Saturday, June 30, 2012


Climate Change or Overshoot: Which Emphasis?

Last week the Supreme Court upheld the authority of the EPA to regulate CO2 as a greenhouse gas, specifically citing it's key contribution to climate change in their ruling. Since the EPA is the only tool we have at the national level to slow climate change in a democracy badly broken by partisan division and weakened by the robust voices of anti-science, this is good news. However, it is neither a law nor a treaty, and its usefulness is limited by the degree to which the executive branch chooses to implement it. George Bush chose to ignore several EPA guidelines, and the EPA under Obama is hampered by the political climate. Under yet another Republican president who has repositioned himself against geophysical facts, this victory could prove hollow.

For over six years this blog has been dedicated to responding to the moral problems of global ecocrisis. I must confess that most of my posts have been focused on climate change, which has seemed to many environmentalists to be the key problem. Yet we have run up against the wall of resistance I discussed at length in my last post. Perhaps it is time to frame the ecocrisis differently.

Indeed, until the last few years, the crisis has been caused almost entirely by the repercussions of our species' overshoot, appropriating more than our share of the earth's bounty. The warnings began in 1972 with Limits to Growth, reinforced in 1982 with William R Catton's Overshoot, in which he lays out the looming problem with the deadly accuracy of an ace gunslinger. There are too many of us, taking too much from the earth for the bisophere to maintain itself. The predictions for BAU (Business as Usual) in Limits to Growth were remarkably accurate for research done on computers that were still the size of freight containers. In some cases, though, they were too benign. For instance, levels of aquatic life are now at only 25% of what they were in 1960, rather then the 40% that Limits researchers predicted.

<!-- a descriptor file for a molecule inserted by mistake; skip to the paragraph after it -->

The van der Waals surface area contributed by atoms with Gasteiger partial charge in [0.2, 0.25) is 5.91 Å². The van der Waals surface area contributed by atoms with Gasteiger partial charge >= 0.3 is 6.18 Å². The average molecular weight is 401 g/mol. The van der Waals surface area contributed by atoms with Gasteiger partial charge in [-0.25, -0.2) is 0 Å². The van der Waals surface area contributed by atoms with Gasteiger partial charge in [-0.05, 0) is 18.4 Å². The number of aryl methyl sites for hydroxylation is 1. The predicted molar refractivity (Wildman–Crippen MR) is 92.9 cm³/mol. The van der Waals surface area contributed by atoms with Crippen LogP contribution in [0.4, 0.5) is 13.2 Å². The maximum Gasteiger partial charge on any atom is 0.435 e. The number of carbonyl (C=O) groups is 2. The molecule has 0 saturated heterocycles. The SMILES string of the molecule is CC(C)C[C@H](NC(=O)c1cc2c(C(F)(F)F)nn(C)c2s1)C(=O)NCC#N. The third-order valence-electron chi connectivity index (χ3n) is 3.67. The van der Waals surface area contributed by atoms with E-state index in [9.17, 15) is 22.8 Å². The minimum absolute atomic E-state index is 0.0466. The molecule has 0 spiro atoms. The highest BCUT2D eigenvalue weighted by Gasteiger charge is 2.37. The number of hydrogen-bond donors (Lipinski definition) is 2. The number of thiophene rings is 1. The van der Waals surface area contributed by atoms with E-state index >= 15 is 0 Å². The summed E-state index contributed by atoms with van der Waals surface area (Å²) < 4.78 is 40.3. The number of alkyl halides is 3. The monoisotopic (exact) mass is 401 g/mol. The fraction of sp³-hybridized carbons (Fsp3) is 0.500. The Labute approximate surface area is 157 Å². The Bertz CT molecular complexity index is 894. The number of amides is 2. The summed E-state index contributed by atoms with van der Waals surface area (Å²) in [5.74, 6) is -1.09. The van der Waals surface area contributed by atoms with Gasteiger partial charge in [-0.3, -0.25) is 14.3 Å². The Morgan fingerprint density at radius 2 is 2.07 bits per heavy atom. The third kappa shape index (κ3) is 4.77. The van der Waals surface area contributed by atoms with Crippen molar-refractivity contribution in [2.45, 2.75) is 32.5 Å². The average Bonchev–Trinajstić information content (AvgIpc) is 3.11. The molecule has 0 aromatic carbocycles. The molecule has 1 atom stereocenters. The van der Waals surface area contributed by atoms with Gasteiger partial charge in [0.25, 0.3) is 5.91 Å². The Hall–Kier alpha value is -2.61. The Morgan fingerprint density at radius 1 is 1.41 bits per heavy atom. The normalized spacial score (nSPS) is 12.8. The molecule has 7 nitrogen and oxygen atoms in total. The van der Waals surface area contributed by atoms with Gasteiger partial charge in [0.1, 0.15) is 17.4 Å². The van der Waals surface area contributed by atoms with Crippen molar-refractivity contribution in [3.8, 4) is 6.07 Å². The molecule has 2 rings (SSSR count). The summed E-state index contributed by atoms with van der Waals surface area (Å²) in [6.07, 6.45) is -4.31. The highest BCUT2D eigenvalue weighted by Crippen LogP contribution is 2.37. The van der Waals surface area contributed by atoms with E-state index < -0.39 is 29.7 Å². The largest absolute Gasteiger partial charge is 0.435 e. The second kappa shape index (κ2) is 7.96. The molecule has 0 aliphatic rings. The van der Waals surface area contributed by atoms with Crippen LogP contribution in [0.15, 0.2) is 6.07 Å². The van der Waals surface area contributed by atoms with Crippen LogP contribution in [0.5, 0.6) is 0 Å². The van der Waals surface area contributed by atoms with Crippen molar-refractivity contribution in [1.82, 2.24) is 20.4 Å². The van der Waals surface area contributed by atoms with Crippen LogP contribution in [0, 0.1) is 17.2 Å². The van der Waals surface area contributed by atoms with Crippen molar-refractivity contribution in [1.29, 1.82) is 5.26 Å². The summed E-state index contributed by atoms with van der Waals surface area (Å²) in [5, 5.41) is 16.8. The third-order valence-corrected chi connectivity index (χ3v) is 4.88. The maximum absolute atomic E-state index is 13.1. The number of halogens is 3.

The policy community's ghastly neologism for our colonization of the earth's biota is HANPP: human appropriation of net primary productivity. The key date, perhaps the most unappreciated in history, is 1985. In that year, HANPP was 100%. We have been using up the earth's biotic principal ever since, marked annually by announcing the day when we hit that number. This year, it's coming up fast: early September. Yes, we are now using 150% of the earths' annual productivity, and the richest one billion, which includes the “99%” in the US, appropriate 100%. Put that in your pipe and smoke it, activists and bankers alike.
But let's face it, we are all enmeshed in this overshoot scenario, and many, like the purveyors of fossil fuels, feel that their well-being depends on staying the course. It is the job of policy wonks and academics to look at the big picture, and even they have a difficult time with this, except in hindsight. Despite the tremendous opposition, both through disinformation and innuendo, from climate deniers, the battle for the hearts and minds of ordinary citizens is probably better fought over climate change, which is more recognizable than overshoot, though each of them looks different depending on your angle of reflection. And the solution for both is essentially the same: reduce, re-use, recycle. We need a rapid global convergence in which we rapidly reduce population growth and support sustainable economic development for the third world while stopping hyper-growth in the first world. A cardinal means for guiding this redirection of wealth and resources would be a global carbon tax. Read on for more...

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